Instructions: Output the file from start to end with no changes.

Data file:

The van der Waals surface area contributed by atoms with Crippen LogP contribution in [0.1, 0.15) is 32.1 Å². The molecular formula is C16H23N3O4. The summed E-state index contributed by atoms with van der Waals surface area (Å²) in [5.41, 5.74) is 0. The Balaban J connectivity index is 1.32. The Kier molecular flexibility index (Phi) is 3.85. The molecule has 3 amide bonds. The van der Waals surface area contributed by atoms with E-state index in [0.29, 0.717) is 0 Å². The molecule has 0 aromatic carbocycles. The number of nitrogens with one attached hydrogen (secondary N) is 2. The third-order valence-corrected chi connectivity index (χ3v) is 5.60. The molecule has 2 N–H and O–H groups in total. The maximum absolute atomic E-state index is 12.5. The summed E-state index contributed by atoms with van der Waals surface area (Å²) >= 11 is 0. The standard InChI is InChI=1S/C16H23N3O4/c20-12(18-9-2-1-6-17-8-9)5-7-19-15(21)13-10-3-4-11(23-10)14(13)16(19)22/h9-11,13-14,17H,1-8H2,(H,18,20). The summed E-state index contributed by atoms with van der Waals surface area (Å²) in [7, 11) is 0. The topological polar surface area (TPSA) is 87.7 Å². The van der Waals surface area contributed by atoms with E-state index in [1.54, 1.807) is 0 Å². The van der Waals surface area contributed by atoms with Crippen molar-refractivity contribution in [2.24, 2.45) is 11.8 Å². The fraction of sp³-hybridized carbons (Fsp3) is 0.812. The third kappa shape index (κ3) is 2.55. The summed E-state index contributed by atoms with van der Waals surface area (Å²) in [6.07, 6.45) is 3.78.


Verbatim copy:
The van der Waals surface area contributed by atoms with Crippen LogP contribution in [0.1, 0.15) is 32.1 Å². The molecular formula is C16H23N3O4. The summed E-state index contributed by atoms with van der Waals surface area (Å²) in [5.41, 5.74) is 0. The Balaban J connectivity index is 1.32. The Kier molecular flexibility index (Phi) is 3.85. The molecule has 3 amide bonds. The van der Waals surface area contributed by atoms with E-state index in [0.29, 0.717) is 0 Å². The molecule has 0 aromatic carbocycles. The number of nitrogens with one attached hydrogen (secondary N) is 2. The third-order valence-corrected chi connectivity index (χ3v) is 5.60. The molecule has 2 N–H and O–H groups in total. The maximum absolute atomic E-state index is 12.5. The summed E-state index contributed by atoms with van der Waals surface area (Å²) >= 11 is 0. The standard InChI is InChI=1S/C16H23N3O4/c20-12(18-9-2-1-6-17-8-9)5-7-19-15(21)13-10-3-4-11(23-10)14(13)16(19)22/h9-11,13-14,17H,1-8H2,(H,18,20). The summed E-state index contributed by atoms with van der Waals surface area (Å²) in [7, 11) is 0. The topological polar surface area (TPSA) is 87.7 Å². The van der Waals surface area contributed by atoms with E-state index in [1.54, 1.807) is 0 Å². The van der Waals surface area contributed by atoms with Crippen molar-refractivity contribution in [2.24, 2.45) is 11.8 Å². The fraction of sp³-hybridized carbons (Fsp3) is 0.812. The third kappa shape index (κ3) is 2.55. The summed E-state index contributed by atoms with van der Waals surface area (Å²) in [6.07, 6.45) is 3.78.